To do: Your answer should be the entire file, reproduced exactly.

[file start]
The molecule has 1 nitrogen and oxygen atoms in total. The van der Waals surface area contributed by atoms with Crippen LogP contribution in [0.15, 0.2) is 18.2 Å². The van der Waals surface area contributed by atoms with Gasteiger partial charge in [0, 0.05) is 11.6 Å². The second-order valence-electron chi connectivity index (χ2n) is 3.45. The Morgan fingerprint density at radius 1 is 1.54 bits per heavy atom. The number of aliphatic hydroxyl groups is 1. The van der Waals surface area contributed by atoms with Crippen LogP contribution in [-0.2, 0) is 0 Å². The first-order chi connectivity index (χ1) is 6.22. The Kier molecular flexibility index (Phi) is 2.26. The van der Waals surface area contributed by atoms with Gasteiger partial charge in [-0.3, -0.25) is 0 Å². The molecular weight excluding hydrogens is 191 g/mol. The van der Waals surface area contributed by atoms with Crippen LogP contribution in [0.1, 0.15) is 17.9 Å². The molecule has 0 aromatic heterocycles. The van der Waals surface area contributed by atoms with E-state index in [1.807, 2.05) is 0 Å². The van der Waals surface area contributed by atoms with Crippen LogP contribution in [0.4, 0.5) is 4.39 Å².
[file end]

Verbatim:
The molecule has 1 nitrogen and oxygen atoms in total. The van der Waals surface area contributed by atoms with Crippen LogP contribution in [0.15, 0.2) is 18.2 Å². The van der Waals surface area contributed by atoms with Gasteiger partial charge in [0, 0.05) is 11.6 Å². The second-order valence-electron chi connectivity index (χ2n) is 3.45. The Morgan fingerprint density at radius 1 is 1.54 bits per heavy atom. The number of aliphatic hydroxyl groups is 1. The van der Waals surface area contributed by atoms with Crippen LogP contribution in [-0.2, 0) is 0 Å². The first-order chi connectivity index (χ1) is 6.22. The Kier molecular flexibility index (Phi) is 2.26. The van der Waals surface area contributed by atoms with Gasteiger partial charge in [-0.3, -0.25) is 0 Å². The molecular weight excluding hydrogens is 191 g/mol. The van der Waals surface area contributed by atoms with Crippen LogP contribution in [0.1, 0.15) is 17.9 Å². The molecule has 0 aromatic heterocycles. The van der Waals surface area contributed by atoms with E-state index in [1.807, 2.05) is 0 Å². The van der Waals surface area contributed by atoms with Crippen LogP contribution in [0.4, 0.5) is 4.39 Å².